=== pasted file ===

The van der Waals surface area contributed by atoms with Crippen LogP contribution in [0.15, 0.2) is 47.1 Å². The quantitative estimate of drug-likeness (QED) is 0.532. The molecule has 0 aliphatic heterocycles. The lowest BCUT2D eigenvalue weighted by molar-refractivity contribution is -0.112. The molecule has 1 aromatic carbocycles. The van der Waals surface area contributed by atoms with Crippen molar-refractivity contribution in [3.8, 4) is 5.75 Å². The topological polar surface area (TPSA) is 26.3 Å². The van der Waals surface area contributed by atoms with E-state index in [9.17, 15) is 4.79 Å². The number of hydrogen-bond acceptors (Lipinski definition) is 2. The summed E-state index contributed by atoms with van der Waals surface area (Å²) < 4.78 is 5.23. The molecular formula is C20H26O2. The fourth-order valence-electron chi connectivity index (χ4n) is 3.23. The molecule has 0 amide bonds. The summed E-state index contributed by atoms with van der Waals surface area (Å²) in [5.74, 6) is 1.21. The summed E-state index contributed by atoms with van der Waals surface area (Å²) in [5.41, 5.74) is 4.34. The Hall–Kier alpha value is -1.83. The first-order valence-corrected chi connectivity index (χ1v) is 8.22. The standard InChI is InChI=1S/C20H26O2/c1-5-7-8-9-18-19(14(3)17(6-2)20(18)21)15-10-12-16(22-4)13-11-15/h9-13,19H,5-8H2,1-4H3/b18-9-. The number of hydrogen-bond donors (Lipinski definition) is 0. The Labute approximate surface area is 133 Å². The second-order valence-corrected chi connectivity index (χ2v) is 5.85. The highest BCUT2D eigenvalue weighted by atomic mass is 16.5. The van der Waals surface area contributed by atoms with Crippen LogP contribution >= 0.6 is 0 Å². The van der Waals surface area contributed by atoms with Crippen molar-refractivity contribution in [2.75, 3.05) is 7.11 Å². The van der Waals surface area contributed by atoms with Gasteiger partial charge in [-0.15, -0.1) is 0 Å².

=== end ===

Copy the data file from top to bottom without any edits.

The van der Waals surface area contributed by atoms with Crippen LogP contribution in [0.15, 0.2) is 47.1 Å². The quantitative estimate of drug-likeness (QED) is 0.532. The molecule has 0 aliphatic heterocycles. The lowest BCUT2D eigenvalue weighted by molar-refractivity contribution is -0.112. The molecule has 1 aromatic carbocycles. The van der Waals surface area contributed by atoms with Crippen molar-refractivity contribution in [3.8, 4) is 5.75 Å². The topological polar surface area (TPSA) is 26.3 Å². The van der Waals surface area contributed by atoms with E-state index in [9.17, 15) is 4.79 Å². The number of hydrogen-bond acceptors (Lipinski definition) is 2. The summed E-state index contributed by atoms with van der Waals surface area (Å²) < 4.78 is 5.23. The molecular formula is C20H26O2. The fourth-order valence-electron chi connectivity index (χ4n) is 3.23. The molecule has 0 amide bonds. The summed E-state index contributed by atoms with van der Waals surface area (Å²) in [5.74, 6) is 1.21. The summed E-state index contributed by atoms with van der Waals surface area (Å²) in [5.41, 5.74) is 4.34. The Hall–Kier alpha value is -1.83. The first-order valence-corrected chi connectivity index (χ1v) is 8.22. The standard InChI is InChI=1S/C20H26O2/c1-5-7-8-9-18-19(14(3)17(6-2)20(18)21)15-10-12-16(22-4)13-11-15/h9-13,19H,5-8H2,1-4H3/b18-9-. The number of hydrogen-bond donors (Lipinski definition) is 0. The Labute approximate surface area is 133 Å². The second-order valence-corrected chi connectivity index (χ2v) is 5.85. The highest BCUT2D eigenvalue weighted by atomic mass is 16.5. The van der Waals surface area contributed by atoms with Crippen LogP contribution >= 0.6 is 0 Å². The van der Waals surface area contributed by atoms with Crippen molar-refractivity contribution in [2.75, 3.05) is 7.11 Å². The van der Waals surface area contributed by atoms with Gasteiger partial charge in [-0.15, -0.1) is 0 Å².